Actress and activist Alyssa Milano joined Rep. Carolyn Maloney (D-Manhattan) and other women’s rights advocates to call on Congress to ratify the long-stalled Equal Rights Amendment (ERA), which would ensure greater constitutional protections for women.
The ERA, which would guarantee that constitutional rights apply equally to all individuals regardless of gender, was passed by both houses of Congress in 1972 but was ratified by only 35 of the 38 states needed to amend the Constitution.
The only right guaranteed to women in the Constitution is the right to vote. The ERA would give the federal government the authority to pass laws prohibiting sex discrimination in hiring, firing, promotions and benefits.
Maloney has reintroduced the ERA 11 times. On Wednesday, she is hosting a hearing on the need for the ERA in Washington, D.C. Among the witnesses at the hearing will be Milano and Carol Robles-Román, co-president of the ERA Coalition.
“I am here today basically because women are not guaranteed equal justice under the law of our Constitution,” Milano said by the Fearless Girl Statue in the Financial District of Manhattan on Monday morning. “Really think about that. In 1923, the Equal Rights Amendment was first proposed by the national women’s political party, and it stated that the amendment was to provide for the legal equality of the sexes and prohibit discrimination on the basis of sex. Now it is almost 100 years later, and we are still fighting the same fight of this belief that equal means equal.”
She noted lack of recognition of women’s equality perpetuates the belief that women are “less than,” which she said results in unequal treatment, abuses of power, sexual harassment, misconduct and assault. And she argued that passage of the ERA is also an economic issue, noting that when women earn more money, the economy thrives, leading to equal pay for women.
In 2017, Nevada ratified the ERA and just last week, Illinois became the 37th state to ratify the amendment.
Milano, who has encouraged people to participate in the #MeToo movement founded by activist Tarana Burke in 2006, added that the ERA would serve as legal protection against efforts to roll back advances in women’s rights since the mid-20th century, noting that there are currently discriminatory laws being enacted throughout the country.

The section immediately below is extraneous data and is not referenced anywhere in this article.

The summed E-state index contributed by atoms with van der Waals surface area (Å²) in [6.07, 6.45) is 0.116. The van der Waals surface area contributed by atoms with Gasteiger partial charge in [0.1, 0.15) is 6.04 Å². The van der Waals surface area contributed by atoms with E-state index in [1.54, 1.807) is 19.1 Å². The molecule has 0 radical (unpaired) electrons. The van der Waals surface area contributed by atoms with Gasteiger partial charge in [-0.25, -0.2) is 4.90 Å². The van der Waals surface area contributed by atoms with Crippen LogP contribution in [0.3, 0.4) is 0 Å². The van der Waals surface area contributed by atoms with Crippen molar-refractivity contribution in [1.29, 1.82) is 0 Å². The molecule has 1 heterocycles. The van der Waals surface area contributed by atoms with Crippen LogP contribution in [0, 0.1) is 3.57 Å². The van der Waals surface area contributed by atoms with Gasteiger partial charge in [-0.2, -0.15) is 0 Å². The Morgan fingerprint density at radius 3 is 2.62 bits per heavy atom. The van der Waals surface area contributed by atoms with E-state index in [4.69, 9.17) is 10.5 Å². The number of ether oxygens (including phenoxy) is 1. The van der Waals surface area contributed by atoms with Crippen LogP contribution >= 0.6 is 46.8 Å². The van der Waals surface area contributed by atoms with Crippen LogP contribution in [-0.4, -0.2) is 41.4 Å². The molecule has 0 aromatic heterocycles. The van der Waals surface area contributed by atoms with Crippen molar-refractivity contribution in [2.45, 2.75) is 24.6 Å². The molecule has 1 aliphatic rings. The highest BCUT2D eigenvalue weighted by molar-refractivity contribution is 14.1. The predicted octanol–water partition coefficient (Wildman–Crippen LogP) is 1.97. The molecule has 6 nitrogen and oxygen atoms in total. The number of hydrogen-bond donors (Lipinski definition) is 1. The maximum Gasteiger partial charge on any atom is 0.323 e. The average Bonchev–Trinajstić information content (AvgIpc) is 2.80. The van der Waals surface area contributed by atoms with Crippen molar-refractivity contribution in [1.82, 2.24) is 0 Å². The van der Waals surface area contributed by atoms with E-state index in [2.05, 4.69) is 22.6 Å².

“The ERA would put women on equal footing, particularly in the areas where women have historically been treated as second-class citizens, including in cases of public education, divorce, child custody, domestic violence and sexual harassment in the workplace and assault,” Milano continued. “And the ERA will also eliminate sexual discrimination in the armed services and ensure that government programs do not have a negative impact on women.”
In 1923, suffragist Alice Paul introduced the ERA following passage of the 19th Amendment in 1920, which granted women the right to vote.
The late Rep. Shirley Chisholm (D-N.Y.)—the first African-American woman elected to Congress, the first black candidate for a major party nomination and the first woman to seek the Democratic presidential nomination—supported the ERA. In 1969, she gave an address to the U.S. House of Representatives in which she backed the amendment.
Maloney said she is ushering in a “new era” for the ERA.” In May 2017, she vowed to renew her efforts to get it passed, contending that the election of President Donald Trump—who was heard describing sexually assaulting women on tape—was even more reason to get the amendment passed.
In April, she sent a letter to House Judiciary Committee Chairman Bob Goodlatte requesting a hearing on the ERA, but she said she has not received a response. She also noted that there has not been a congressional hearing on the ERA since 1984.
“We are here today because a whopping 94 percent of the American people support the Equal Rights Amendment in the Constitution of the United States, and it is an amendment that is long overdue,” she said. “It’s been 242 years after the founders declared in our Constitution that men were equal in our constitution.”
And she blasted congressional leaders for not taking action to ratify the ERA.
“The current crop of congressional leaders have not only refused to do anything about it, they’ve refused to even talk about it,” Maloney continued. “Think about it: women are half the population of the great United States of America. The only guarantee that we have in the constitution is the right to vote.”
Robles-Román said the coalition has “an equality roadshow that’s nonstop,” referring to the group’s organizing and marches to promote the ERA. She urged all individuals to support the amendment.
“Everybody should be involved in the movement for women’s rights, for women’s equality, for putting women in the United States Constitution now,” Robles-Román said. “Not tomorrow, not next week. We know that this is something that is not intuitive, so we are gonna make it intuitive.”